Call it a Christmas miracle – albeit of a rather perverse sort.
Theranos, the digraced medical-technology startup that infamously inflated the capabilities of its devices, has secured $100 million in new funding in the form of a loan.
The loan, reported by the Wall Street Journal, will come from Fortress Investment Group. Fortress, whose other underdog bets include a private passenger rail line under construction in Florida, is set to be acquired by Japan’s SoftBank.
Theranos was reportedly on the verge of bankrutpcy. It raised as much as $900 million between 2004 and 2015 on the back of CEO Elizabeth Holmes’ promises that she could revolutionize blood testing. In 2015, it was discovered that the company was using competitors’ machines to run at least some of its tests, among other indiscretions.
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By the end of 2016, the company reportedly still had $200 million in cash on hand, but had sharply limited prospects for attracting more capital. It has since settled a major lawsuit with Walgreens, a former client, for an undisclosed but likely substantial sum. According to the Journal, the Fortress loan is expected to keep Theranos solvent through 2018.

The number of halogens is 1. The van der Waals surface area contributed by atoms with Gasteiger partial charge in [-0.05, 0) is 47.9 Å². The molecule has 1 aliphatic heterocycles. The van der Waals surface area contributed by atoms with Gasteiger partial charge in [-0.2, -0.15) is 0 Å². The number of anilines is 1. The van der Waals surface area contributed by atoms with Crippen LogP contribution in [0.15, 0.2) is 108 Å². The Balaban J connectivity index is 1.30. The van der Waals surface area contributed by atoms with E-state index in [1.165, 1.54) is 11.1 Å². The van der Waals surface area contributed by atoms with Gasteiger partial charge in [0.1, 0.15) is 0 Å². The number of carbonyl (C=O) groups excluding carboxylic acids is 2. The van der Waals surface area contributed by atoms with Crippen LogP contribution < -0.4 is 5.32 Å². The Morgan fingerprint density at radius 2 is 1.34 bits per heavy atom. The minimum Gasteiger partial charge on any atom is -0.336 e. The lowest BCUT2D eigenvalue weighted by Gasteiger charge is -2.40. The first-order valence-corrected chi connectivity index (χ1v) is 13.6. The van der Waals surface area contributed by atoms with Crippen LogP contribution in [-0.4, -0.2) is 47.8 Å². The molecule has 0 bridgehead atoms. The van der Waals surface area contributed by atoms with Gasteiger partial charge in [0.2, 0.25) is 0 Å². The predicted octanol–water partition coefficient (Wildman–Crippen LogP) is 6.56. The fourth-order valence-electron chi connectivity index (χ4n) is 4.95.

That will give the company more time for its ongoing effort to reboot as a medical device manufacturer, rather than a testing service. That pivot came after the FDA revoked a laboratory license and banned Holmes from involvement with laboratories for two years.
Theranos has so far failed to gain FDA approval for at least one of its proposed new tests. It has also been downplaying what was once its hallmark, the ability to conduct blood tests on very small ‘fingerstick’ samples.
According to statements from Theranos, the Fortress loan will be conditional on “achieving certain product and operational milestones.” It’s unclear whether those might include positive outcomes for the multiple investigations and lawsuits still facing the company.